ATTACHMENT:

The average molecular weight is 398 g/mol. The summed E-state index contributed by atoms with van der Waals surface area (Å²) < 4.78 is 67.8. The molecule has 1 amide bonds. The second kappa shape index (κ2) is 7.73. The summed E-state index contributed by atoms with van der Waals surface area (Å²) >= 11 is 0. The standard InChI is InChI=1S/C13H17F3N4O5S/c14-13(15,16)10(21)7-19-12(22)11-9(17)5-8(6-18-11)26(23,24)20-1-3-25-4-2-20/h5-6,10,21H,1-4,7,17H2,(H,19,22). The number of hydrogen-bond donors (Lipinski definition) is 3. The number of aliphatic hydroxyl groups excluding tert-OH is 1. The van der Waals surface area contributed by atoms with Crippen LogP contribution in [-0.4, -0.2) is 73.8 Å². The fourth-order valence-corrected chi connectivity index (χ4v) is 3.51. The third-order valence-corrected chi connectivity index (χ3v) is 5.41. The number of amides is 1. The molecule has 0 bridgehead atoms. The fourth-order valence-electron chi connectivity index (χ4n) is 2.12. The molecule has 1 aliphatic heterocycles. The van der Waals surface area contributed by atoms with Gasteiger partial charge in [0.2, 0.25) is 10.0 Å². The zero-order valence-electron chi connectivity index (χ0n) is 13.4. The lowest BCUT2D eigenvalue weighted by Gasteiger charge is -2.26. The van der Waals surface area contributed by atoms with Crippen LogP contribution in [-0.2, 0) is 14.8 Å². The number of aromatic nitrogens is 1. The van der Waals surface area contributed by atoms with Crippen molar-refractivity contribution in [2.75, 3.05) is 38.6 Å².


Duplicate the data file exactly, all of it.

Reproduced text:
The average molecular weight is 398 g/mol. The summed E-state index contributed by atoms with van der Waals surface area (Å²) < 4.78 is 67.8. The molecule has 1 amide bonds. The second kappa shape index (κ2) is 7.73. The summed E-state index contributed by atoms with van der Waals surface area (Å²) >= 11 is 0. The standard InChI is InChI=1S/C13H17F3N4O5S/c14-13(15,16)10(21)7-19-12(22)11-9(17)5-8(6-18-11)26(23,24)20-1-3-25-4-2-20/h5-6,10,21H,1-4,7,17H2,(H,19,22). The number of hydrogen-bond donors (Lipinski definition) is 3. The number of aliphatic hydroxyl groups excluding tert-OH is 1. The van der Waals surface area contributed by atoms with Crippen LogP contribution in [-0.4, -0.2) is 73.8 Å². The fourth-order valence-corrected chi connectivity index (χ4v) is 3.51. The third-order valence-corrected chi connectivity index (χ3v) is 5.41. The number of amides is 1. The molecule has 0 bridgehead atoms. The fourth-order valence-electron chi connectivity index (χ4n) is 2.12. The molecule has 1 aliphatic heterocycles. The van der Waals surface area contributed by atoms with Gasteiger partial charge in [0.2, 0.25) is 10.0 Å². The zero-order valence-electron chi connectivity index (χ0n) is 13.4. The lowest BCUT2D eigenvalue weighted by Gasteiger charge is -2.26. The van der Waals surface area contributed by atoms with Crippen LogP contribution in [-0.2, 0) is 14.8 Å². The number of aromatic nitrogens is 1. The van der Waals surface area contributed by atoms with Crippen molar-refractivity contribution in [2.75, 3.05) is 38.6 Å².